Logging Tables, Without the Mess

Logging tables are usually at the periphery of a design effort, sometimes added as an after-thought. Usually, a logging table has a large number of rows and many optional columns, most containing NULLs. In addition, because ALTER TABLE statements become expensive in a production system, these tables often include some kind of a serialized array (JSON, CSV) for all the optional fields. In otherwise well engineered systems, these logging tables stick out as an embarrassing mess.

A logging table may look something like this one, a few mandatory and many optional (1,2,3…X) columns.

One way to tackle the problem is to design away storage of nulls by vertically partitioning the table  quite efficient if the DB supports join elimination, also known as table elimination.

Join elimination is a feature of the query optimizer, which excludes tables from the execution plan  provided they are not needed to obtain the result set.

To illustrate join elimination, suppose we have a User table with an optional UserHeight column, expected to be NULL for most of the records.

Storage of nulls can be designed away; in this example, only records with known UserHeight have a row in the User_2 table.

So, if we have a query,

select
  FirstName
, LastName
, UserHeight
     from User_1 as a
left join User_2 as b on b.UserID = a.UserID ;

then the query plan looks like:

If a query does not need any columns from the second table, like:

select FirstName
     from User_1 as a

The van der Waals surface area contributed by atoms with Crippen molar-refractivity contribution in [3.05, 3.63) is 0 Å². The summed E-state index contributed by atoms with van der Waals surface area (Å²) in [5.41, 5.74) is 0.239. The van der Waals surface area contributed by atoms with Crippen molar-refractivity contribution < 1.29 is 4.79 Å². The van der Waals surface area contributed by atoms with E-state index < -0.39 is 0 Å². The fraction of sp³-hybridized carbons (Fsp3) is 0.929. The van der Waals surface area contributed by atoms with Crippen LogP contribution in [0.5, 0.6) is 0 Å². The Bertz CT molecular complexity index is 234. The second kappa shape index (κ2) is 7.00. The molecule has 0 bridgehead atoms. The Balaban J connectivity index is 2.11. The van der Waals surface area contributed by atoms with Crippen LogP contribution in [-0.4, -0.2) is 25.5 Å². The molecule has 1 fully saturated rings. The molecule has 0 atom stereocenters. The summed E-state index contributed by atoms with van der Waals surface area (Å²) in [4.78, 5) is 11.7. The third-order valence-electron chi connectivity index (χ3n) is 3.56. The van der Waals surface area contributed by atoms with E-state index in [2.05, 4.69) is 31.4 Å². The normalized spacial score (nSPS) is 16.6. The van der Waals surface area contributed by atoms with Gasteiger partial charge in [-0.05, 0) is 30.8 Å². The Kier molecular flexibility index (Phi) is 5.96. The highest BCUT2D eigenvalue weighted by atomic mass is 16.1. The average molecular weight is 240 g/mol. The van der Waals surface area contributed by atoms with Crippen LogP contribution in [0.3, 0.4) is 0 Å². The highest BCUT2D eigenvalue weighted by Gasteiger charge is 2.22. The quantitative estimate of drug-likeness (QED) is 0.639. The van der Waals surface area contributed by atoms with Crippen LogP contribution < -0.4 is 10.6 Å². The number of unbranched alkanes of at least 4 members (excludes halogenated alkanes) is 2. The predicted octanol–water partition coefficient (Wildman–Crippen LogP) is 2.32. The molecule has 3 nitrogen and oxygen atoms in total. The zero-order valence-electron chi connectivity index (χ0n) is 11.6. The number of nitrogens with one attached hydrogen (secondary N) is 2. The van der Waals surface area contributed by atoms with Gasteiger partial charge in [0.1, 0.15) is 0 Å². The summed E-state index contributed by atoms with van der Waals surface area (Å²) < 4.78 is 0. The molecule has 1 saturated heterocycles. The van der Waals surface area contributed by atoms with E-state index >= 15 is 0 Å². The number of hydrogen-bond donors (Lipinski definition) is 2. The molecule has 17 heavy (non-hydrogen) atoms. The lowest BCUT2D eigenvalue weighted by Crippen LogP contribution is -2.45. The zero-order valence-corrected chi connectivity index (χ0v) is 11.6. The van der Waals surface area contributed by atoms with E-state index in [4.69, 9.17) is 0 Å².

left join User_2 as b on b.UserID = a.UserID ;

then the plan does not include the second table.

It is important to note that the first table is always included, for example:

select UserHeight
     from User_1 as a
left join User_2 as b on b.UserID = a.UserID ;

The above uses only columns from the second table; however, the plan is the same as in the first case.

It may not be obvious that this feature properly resolves views, for example:

create view vUser as
select
    a.UserID as UserID
  , FirstName
  , LastName
  , UserHeight
     from User_1 as a
left join User_2 as b on b.UserID = a.UserID ;

So, for:

select
  FirstName
, LastName
, UserHeight
from vUser ;

the result is as expected:

And, if there are no columns from the second table in the select list:

select FirstName
from vUser ;

then only the first table is included in the execution plan.

The principle may now be applied to the logging table problem. Instead of the first logging example, we could use something like:

and create a view:

create view vLog as
select
    a.LogID as LogID
  , LogTime
  , LogCategory
  , Optional_1
  , Optional_2
  , Optional_3
  , Optional_X
from Log as a
left join Log_1 as a1 on a1.LogID = a.LogID
left join Log_2 as a2 on a2.LogID = a.LogID
left join Log_3 as a3 on a3.LogID = a.LogID
left join Log_X as aX on aX.LogID = a.LogID ;

For example, if a query requires only Log and Log_3 tables then:

select
    LogID
  , LogTime
  , Optional_3
from vLog ;

The plan includes only these two tables.

To add a new column (property), the following has to be done:

  1. Create a new table with LogID and the new column (not very expensive to create an empty table).
  2. Modify the view to include the new table (fairly simple).
  3. Modify the logging code (has to be done in any case).

For this technique to work, the DB optimizer must support table elimination, and the number of optional tables should be manageable. What is manageable? My guess would be something like 10, 20, 50  simply try it out. All newer versions of MS SQL Server, Oracle, DB2, PostgeSQL support the feature, but MySQL 5.x still does not; MariaDB does.

About Damir Sudarevic

Data-warehouse Guy
digs data, likes cats.